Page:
No Fur Fashion protest along side London Fashion Week.

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London Fashion Week is back for 2017 with the Autumn Winter collections, meaning that fur is going to be deemed more ‘essential’ than ever by pro-fur designers. Despite many big labels like Armani, Stella McCartney, Calvin Klein and Vivienne Westwood denouncing animal products in fashion, London Fashion Week continues to provide the largest platform for fur in the UK.

To raise awareness about the obscene nature of the fur industry, a variety of different events have been set by various organisations campaigning against animal rights in the fashion industry. Groups such as Surge aim to reveal the reality of what happens to animals in fur farms.

Surge is an activism organisation using non-violent direct action to hold corporations and businesses to account for their mistreatment and negligence towards animals. Their aim is to spread awareness about the use of fur in fashion, educate people about the reality of fur obsession in the fashion industry and to encourage more members of the public to stand up against animal exploitation.

Protesters gathered outside the main entrance of London Fashion Week with banners, costumes and megaphones to make their voices heard. If cows could talk, we bet they’d ask you to “wear your own skin”, said a protester who was passionately chanting. The activists had previously been at London Fashion week in September campaigning against the use of fur, so for them this was the second opportunity to gain more support.

Many campaigners were impassioned by the fact that they were situated outside the entrance, watching fashion fanatics walking in, unaware of maltreatment to millions of animals for the sake of what a niche percentage of them consider “fashionable”. Chants such as “shame on London Fashion week” and “Fur isn’t fashion, where is your compassion” were shouted repeatedly by campaigners throughout the day.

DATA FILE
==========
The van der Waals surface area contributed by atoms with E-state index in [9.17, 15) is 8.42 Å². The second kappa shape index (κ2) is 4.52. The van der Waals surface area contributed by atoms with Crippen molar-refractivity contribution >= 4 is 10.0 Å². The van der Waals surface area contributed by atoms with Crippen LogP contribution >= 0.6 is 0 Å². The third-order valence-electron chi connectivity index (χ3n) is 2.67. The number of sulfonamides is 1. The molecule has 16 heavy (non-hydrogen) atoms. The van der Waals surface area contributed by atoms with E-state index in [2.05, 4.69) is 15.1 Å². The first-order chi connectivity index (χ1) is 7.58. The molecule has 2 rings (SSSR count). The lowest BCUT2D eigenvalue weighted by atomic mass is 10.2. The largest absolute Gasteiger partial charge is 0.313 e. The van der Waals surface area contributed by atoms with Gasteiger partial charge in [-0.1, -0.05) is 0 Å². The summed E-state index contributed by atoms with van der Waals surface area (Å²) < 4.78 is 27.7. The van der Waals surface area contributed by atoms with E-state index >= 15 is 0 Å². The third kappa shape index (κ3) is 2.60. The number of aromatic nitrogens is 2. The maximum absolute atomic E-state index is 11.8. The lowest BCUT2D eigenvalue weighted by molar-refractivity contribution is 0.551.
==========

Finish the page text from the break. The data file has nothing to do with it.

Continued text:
One protester, Josh Spencer spoke out about the use of leather in the fashion industry, explaining, “First of all, leather is the skin of an animal who suffered. Before animals are turned into belts and shoes, they are forced to live in crowded, filthy conditions on factory farms.

“They endure painful procedures like castration and dehorning – without so much as an aspirin for the pain.

After being crammed into trucks and carted off to the slaughterhouse, many animals are still unconscious when they’re hung upside down and their throats are slit”.

Sounds of animals being tortured was played on repeat to emphasise the pain animals have to endure for the fashion industry to thrive. Animals killed for their skin and fur endure miserable lives and nightmarish deaths, but they don’t have to. With so many luxurious non-animal alternatives available, animals don’t have to be a fashion statement; instead we must bring out these injustices to make a difference.

Protesters claimed that designers who use fur are exploiting customers, models, and spectators at London Fashion Week by importing very cheap fur and selling them to retailers and customers at expensive rates. Anti-fur activists blame the IFF for promoting the increased use of fur in the fashion industry and have promised to step up their campaign. Elisa Allen, PETA’s associate director, said: “There is nothing stylish or creative about fur. A TNS poll showed that 95 per cent of British women wouldn’t touch it, and 80 per cent of designers at London Fashion Week AW15 did not use fur in their collections.”